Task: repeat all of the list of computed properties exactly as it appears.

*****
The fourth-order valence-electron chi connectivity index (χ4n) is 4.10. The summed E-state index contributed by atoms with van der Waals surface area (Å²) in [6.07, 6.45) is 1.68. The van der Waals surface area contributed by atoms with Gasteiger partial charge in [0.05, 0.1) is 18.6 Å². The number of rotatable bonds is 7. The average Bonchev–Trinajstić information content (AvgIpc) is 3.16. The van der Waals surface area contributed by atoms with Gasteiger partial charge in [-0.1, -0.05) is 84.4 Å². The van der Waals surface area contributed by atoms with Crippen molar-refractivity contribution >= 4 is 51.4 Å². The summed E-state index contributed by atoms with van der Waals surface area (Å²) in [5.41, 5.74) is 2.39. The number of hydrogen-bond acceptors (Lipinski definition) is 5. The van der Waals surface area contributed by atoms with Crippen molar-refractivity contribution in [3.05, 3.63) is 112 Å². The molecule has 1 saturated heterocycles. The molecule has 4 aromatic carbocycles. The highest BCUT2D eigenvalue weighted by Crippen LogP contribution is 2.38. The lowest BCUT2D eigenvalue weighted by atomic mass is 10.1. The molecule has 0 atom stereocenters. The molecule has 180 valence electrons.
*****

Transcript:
The fourth-order valence-electron chi connectivity index (χ4n) is 4.10. The summed E-state index contributed by atoms with van der Waals surface area (Å²) in [6.07, 6.45) is 1.68. The van der Waals surface area contributed by atoms with Gasteiger partial charge in [0.05, 0.1) is 18.6 Å². The number of rotatable bonds is 7. The average Bonchev–Trinajstić information content (AvgIpc) is 3.16. The van der Waals surface area contributed by atoms with Gasteiger partial charge in [-0.1, -0.05) is 84.4 Å². The van der Waals surface area contributed by atoms with Crippen molar-refractivity contribution >= 4 is 51.4 Å². The summed E-state index contributed by atoms with van der Waals surface area (Å²) in [5.41, 5.74) is 2.39. The number of hydrogen-bond acceptors (Lipinski definition) is 5. The van der Waals surface area contributed by atoms with Crippen molar-refractivity contribution in [3.05, 3.63) is 112 Å². The molecule has 1 saturated heterocycles. The molecule has 4 aromatic carbocycles. The highest BCUT2D eigenvalue weighted by Crippen LogP contribution is 2.38. The lowest BCUT2D eigenvalue weighted by atomic mass is 10.1. The molecule has 0 atom stereocenters. The molecule has 180 valence electrons.